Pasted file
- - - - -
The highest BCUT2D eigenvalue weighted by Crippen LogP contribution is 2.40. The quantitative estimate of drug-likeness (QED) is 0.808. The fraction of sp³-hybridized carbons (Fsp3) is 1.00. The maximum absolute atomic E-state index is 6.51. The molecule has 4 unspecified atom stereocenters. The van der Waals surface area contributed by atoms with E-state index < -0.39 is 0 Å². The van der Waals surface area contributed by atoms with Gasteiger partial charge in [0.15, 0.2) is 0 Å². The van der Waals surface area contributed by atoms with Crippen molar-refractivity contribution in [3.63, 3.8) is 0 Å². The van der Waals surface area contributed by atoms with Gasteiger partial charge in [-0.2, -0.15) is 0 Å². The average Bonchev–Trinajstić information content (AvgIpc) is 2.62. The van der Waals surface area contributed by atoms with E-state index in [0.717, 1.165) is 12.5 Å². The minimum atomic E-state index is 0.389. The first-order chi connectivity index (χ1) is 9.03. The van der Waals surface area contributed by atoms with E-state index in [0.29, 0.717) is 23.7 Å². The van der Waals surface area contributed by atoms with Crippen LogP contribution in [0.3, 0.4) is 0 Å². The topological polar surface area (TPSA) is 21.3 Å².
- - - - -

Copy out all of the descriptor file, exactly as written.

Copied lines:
The highest BCUT2D eigenvalue weighted by Crippen LogP contribution is 2.40. The quantitative estimate of drug-likeness (QED) is 0.808. The fraction of sp³-hybridized carbons (Fsp3) is 1.00. The maximum absolute atomic E-state index is 6.51. The molecule has 4 unspecified atom stereocenters. The van der Waals surface area contributed by atoms with E-state index < -0.39 is 0 Å². The van der Waals surface area contributed by atoms with Gasteiger partial charge in [0.15, 0.2) is 0 Å². The van der Waals surface area contributed by atoms with Crippen molar-refractivity contribution in [3.63, 3.8) is 0 Å². The van der Waals surface area contributed by atoms with Gasteiger partial charge in [-0.2, -0.15) is 0 Å². The average Bonchev–Trinajstić information content (AvgIpc) is 2.62. The van der Waals surface area contributed by atoms with E-state index in [0.717, 1.165) is 12.5 Å². The minimum atomic E-state index is 0.389. The first-order chi connectivity index (χ1) is 9.03. The van der Waals surface area contributed by atoms with E-state index in [0.29, 0.717) is 23.7 Å². The van der Waals surface area contributed by atoms with Crippen LogP contribution in [0.3, 0.4) is 0 Å². The topological polar surface area (TPSA) is 21.3 Å².